Sam Palmisano is putting 200 million dollars towards training workers to help keep jobs in the U.S.
The $200 million will be spent to train 100,000 IBM (nyse: IBM – news – people ) employees to compete for "high-skill jobs" like services, middleware and Linux systems. These jobs, he says, may otherwise have gone outside U.S. borders to countries like India, South Korea and China, which are rapidly "replicating the structural advantages that historically have made the U.S. the center of innovation."
It is this phenomenon that so troubles Intel's (nasdaq: INTC – news – people ) Grove. Earlier this month, he blamed the loss of U.S. tech jobs on protectionism, declining productivity, intellectual property litigation and lack of U.S. government support for sciences education. "I'm here to be the skunk at your garden party," Grove told the crowd at the otherwise upbeat conference.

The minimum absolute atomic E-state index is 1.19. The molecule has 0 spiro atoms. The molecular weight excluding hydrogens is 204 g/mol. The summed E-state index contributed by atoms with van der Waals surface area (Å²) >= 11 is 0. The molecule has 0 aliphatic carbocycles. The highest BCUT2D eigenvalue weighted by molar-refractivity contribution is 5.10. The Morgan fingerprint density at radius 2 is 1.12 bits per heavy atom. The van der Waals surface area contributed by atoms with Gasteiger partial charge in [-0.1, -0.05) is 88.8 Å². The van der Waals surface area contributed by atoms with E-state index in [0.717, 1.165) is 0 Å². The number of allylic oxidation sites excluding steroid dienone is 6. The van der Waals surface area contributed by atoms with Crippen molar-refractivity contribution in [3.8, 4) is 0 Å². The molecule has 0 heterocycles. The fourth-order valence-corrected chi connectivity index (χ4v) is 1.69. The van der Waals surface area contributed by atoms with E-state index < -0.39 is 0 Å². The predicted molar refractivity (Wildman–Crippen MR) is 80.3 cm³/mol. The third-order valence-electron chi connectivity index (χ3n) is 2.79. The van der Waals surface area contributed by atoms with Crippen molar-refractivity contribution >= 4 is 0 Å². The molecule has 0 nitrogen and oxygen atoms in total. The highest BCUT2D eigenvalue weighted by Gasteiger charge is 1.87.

I like ideas like this because I think protectionism doesn't work. The government should not help a particular company or industry stay in business, it should help citizens to be the best, most innovative, most productive that they can be. That is a better use of government funds, and will help the U.S. continue to rise to new levels of innovation while other countries play catch up.